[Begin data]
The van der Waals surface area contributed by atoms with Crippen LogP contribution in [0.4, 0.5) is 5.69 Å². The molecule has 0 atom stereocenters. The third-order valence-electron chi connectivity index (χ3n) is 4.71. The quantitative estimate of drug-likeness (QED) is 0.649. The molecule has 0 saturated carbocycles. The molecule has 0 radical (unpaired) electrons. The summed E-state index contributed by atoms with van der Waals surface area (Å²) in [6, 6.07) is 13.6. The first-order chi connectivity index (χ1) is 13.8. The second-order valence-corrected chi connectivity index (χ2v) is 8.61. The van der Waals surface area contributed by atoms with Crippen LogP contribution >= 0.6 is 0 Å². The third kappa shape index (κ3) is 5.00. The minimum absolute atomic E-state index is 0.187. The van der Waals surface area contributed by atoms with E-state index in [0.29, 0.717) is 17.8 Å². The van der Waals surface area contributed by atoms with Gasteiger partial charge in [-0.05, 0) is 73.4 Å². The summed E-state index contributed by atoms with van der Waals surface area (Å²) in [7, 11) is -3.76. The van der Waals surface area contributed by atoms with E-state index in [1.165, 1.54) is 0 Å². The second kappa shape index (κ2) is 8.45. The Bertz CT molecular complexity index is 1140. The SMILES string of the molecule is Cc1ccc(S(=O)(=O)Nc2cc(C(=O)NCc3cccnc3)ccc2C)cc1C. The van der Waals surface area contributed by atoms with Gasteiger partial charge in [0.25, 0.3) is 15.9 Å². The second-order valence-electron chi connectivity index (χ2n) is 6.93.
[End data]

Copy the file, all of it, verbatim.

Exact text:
The van der Waals surface area contributed by atoms with Crippen LogP contribution in [0.4, 0.5) is 5.69 Å². The molecule has 0 atom stereocenters. The third-order valence-electron chi connectivity index (χ3n) is 4.71. The quantitative estimate of drug-likeness (QED) is 0.649. The molecule has 0 saturated carbocycles. The molecule has 0 radical (unpaired) electrons. The summed E-state index contributed by atoms with van der Waals surface area (Å²) in [6, 6.07) is 13.6. The first-order chi connectivity index (χ1) is 13.8. The second-order valence-corrected chi connectivity index (χ2v) is 8.61. The van der Waals surface area contributed by atoms with Crippen LogP contribution >= 0.6 is 0 Å². The third kappa shape index (κ3) is 5.00. The minimum absolute atomic E-state index is 0.187. The van der Waals surface area contributed by atoms with E-state index in [0.29, 0.717) is 17.8 Å². The van der Waals surface area contributed by atoms with Gasteiger partial charge in [-0.05, 0) is 73.4 Å². The summed E-state index contributed by atoms with van der Waals surface area (Å²) in [7, 11) is -3.76. The van der Waals surface area contributed by atoms with E-state index in [1.165, 1.54) is 0 Å². The second kappa shape index (κ2) is 8.45. The Bertz CT molecular complexity index is 1140. The SMILES string of the molecule is Cc1ccc(S(=O)(=O)Nc2cc(C(=O)NCc3cccnc3)ccc2C)cc1C. The van der Waals surface area contributed by atoms with Gasteiger partial charge in [0.25, 0.3) is 15.9 Å². The second-order valence-electron chi connectivity index (χ2n) is 6.93.